Very early in the opening chapter of F. Scott Fitzgerald’s novel The Great Gatsby, Nick Carraway, the narrator of the book, indicates fairly explicitly the impact the other characters have had on him. The story is told in retrospect, and so Nick is able to look back at the other people in the narrative and say this:
When I came back from the East last autumn I felt that I wanted the world to be in uniform and at a sort of moral attention forever; I wanted no more riotous excursions with privileged glimpses into the human heart. Only Gatsby, the man who gives his name to this book, was exempt from my reaction--Gatsby who represented everything for which I have an unaffected scorn. If personality is an unbroken series of successful gestures, then there was something gorgeous about him . . . -- it was an extraordinary gift for hope, a romantic readiness such as I have never found in any other person and which it is not likely I shall ever find again. No--Gatsby turned out all right at the end; it is what preyed on Gatsby, what foul dust floated in the wake of his dreams that temporarily closed out my interest in the abortive sorrows and short-winded elations of men.
In other words, although the book will reveal various flaws and foibles in Gatsby himself, Gatsby ultimately strikes Nick as an admirable character. The same cannot be said, however, of Daisy and Tom Buchanan. Indeed, near the very end of the novel, Nick – in a passage that exists in a kind of symmetrical relationship with the one just quoted – comments that
They were careless people, Tom and Daisy--they smashed up things and creatures and then retreated back into their money or their vast carelessness or whatever it was that kept them together, and let other people clean up the mess they had made. . . .
To add to the structural symmetry, Gatsby is explicitly praised as the book comes to its conclusion. Thus the novel ends as it began: with a generous assessment of Gatsby and with open condemnation of the two most important people with whom he became involved.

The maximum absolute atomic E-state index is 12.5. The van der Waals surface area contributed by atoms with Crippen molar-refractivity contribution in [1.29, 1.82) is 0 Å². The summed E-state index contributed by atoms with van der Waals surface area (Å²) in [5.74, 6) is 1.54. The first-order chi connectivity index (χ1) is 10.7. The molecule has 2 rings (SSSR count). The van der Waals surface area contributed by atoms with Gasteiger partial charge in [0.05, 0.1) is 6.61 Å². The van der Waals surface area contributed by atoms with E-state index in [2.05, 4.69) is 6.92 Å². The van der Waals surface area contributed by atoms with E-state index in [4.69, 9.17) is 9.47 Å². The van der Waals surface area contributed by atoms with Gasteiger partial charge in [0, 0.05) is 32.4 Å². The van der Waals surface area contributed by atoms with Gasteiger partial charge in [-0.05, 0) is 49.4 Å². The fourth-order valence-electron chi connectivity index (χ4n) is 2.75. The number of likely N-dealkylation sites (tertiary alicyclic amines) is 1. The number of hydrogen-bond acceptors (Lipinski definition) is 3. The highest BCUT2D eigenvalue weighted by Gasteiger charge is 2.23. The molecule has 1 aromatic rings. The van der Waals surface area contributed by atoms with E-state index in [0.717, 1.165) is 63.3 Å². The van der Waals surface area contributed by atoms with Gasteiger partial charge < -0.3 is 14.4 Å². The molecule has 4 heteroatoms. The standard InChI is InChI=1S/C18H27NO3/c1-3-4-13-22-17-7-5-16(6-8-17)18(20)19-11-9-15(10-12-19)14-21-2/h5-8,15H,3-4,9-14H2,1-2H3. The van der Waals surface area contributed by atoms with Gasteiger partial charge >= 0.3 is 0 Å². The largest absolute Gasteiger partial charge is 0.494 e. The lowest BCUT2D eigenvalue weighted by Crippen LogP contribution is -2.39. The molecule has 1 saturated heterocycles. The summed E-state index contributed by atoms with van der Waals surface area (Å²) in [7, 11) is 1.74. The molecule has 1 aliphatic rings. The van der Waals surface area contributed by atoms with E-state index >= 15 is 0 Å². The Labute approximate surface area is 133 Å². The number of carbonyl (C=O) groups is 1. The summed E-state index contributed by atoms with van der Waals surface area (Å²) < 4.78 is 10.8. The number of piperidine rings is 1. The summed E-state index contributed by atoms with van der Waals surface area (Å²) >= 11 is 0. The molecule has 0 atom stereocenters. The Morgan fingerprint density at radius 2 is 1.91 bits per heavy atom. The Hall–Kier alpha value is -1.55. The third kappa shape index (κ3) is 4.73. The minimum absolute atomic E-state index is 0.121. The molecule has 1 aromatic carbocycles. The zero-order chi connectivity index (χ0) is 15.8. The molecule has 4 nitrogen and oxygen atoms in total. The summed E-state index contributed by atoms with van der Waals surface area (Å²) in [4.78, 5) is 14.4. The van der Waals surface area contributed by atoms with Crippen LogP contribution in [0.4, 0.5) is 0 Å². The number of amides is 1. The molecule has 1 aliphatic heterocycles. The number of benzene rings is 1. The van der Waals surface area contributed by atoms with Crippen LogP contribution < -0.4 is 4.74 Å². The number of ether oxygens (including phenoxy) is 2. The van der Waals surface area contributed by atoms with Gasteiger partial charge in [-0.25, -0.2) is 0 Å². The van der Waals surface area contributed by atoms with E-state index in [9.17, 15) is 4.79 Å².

Thus the effect of most of the other characters on Nick is double-edged: Gatsby mainly impresses him and gives him some reason for hope; the others mostly disillusion him and thereby make him appreciate all the more the rare and admirable qualities of Gatsby’s character.
Something extra:Fitzgerald's novel invites attention from many different critical perspectives, and indeed one of the most helpful books ever published about this novel is titled Critical Theory Today: A User-Friendly Guide, by Lois Tyson. Tyson offers readings of the novel from a wide range of critical perspectives, including psychoanalytic, Marxist, feminist, formalist, reader-response, structuralist, deconstructive, new historicist, queer, postcolonial, and African-American points of view. Ultimately, Tyson's book is an exercise in "pluralist" criticism, which assumes that each critical perspective is like a different kind of tool, useful in doing the particular job for which that tool was designed. Just as a hammer is no "better" than a screwdriver (since each is designed to do a different kind of job), so one kind of criticism is not necessarily "better" than any other kind. Just as one chooses the tool appropriate to a given task, so one chooses the critical method appropriate to the kind of reading one wishes to undertake.